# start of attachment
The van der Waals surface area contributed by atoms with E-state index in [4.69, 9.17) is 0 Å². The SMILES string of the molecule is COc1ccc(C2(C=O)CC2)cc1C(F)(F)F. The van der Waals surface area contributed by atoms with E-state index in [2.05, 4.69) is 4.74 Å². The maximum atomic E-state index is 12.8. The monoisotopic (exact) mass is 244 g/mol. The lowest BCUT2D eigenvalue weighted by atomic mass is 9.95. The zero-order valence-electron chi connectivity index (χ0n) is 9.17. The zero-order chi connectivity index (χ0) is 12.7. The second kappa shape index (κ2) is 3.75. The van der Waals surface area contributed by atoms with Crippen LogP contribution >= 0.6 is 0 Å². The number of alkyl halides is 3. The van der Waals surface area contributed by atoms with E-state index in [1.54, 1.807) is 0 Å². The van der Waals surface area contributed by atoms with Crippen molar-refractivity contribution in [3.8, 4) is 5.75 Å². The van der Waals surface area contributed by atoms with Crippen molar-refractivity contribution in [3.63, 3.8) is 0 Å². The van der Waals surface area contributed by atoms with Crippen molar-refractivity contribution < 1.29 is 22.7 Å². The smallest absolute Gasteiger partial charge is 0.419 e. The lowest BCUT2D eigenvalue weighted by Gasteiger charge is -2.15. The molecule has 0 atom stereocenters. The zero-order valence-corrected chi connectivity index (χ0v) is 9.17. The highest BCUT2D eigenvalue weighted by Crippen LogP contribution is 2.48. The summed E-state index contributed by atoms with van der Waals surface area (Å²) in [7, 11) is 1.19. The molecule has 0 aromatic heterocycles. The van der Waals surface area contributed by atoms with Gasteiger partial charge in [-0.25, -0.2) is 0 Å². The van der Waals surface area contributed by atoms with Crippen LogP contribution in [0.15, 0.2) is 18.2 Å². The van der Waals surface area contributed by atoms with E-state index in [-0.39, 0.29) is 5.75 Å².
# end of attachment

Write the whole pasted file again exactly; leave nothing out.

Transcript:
The van der Waals surface area contributed by atoms with E-state index in [4.69, 9.17) is 0 Å². The SMILES string of the molecule is COc1ccc(C2(C=O)CC2)cc1C(F)(F)F. The van der Waals surface area contributed by atoms with E-state index in [2.05, 4.69) is 4.74 Å². The maximum atomic E-state index is 12.8. The monoisotopic (exact) mass is 244 g/mol. The lowest BCUT2D eigenvalue weighted by atomic mass is 9.95. The zero-order valence-electron chi connectivity index (χ0n) is 9.17. The zero-order chi connectivity index (χ0) is 12.7. The second kappa shape index (κ2) is 3.75. The van der Waals surface area contributed by atoms with Crippen LogP contribution >= 0.6 is 0 Å². The number of alkyl halides is 3. The van der Waals surface area contributed by atoms with E-state index in [1.54, 1.807) is 0 Å². The van der Waals surface area contributed by atoms with Crippen molar-refractivity contribution in [3.8, 4) is 5.75 Å². The van der Waals surface area contributed by atoms with Crippen molar-refractivity contribution in [3.63, 3.8) is 0 Å². The van der Waals surface area contributed by atoms with Crippen molar-refractivity contribution < 1.29 is 22.7 Å². The smallest absolute Gasteiger partial charge is 0.419 e. The lowest BCUT2D eigenvalue weighted by Gasteiger charge is -2.15. The molecule has 0 atom stereocenters. The zero-order valence-corrected chi connectivity index (χ0v) is 9.17. The highest BCUT2D eigenvalue weighted by Crippen LogP contribution is 2.48. The summed E-state index contributed by atoms with van der Waals surface area (Å²) in [7, 11) is 1.19. The molecule has 0 aromatic heterocycles. The van der Waals surface area contributed by atoms with Gasteiger partial charge in [-0.25, -0.2) is 0 Å². The van der Waals surface area contributed by atoms with Crippen LogP contribution in [0.15, 0.2) is 18.2 Å². The van der Waals surface area contributed by atoms with E-state index in [-0.39, 0.29) is 5.75 Å².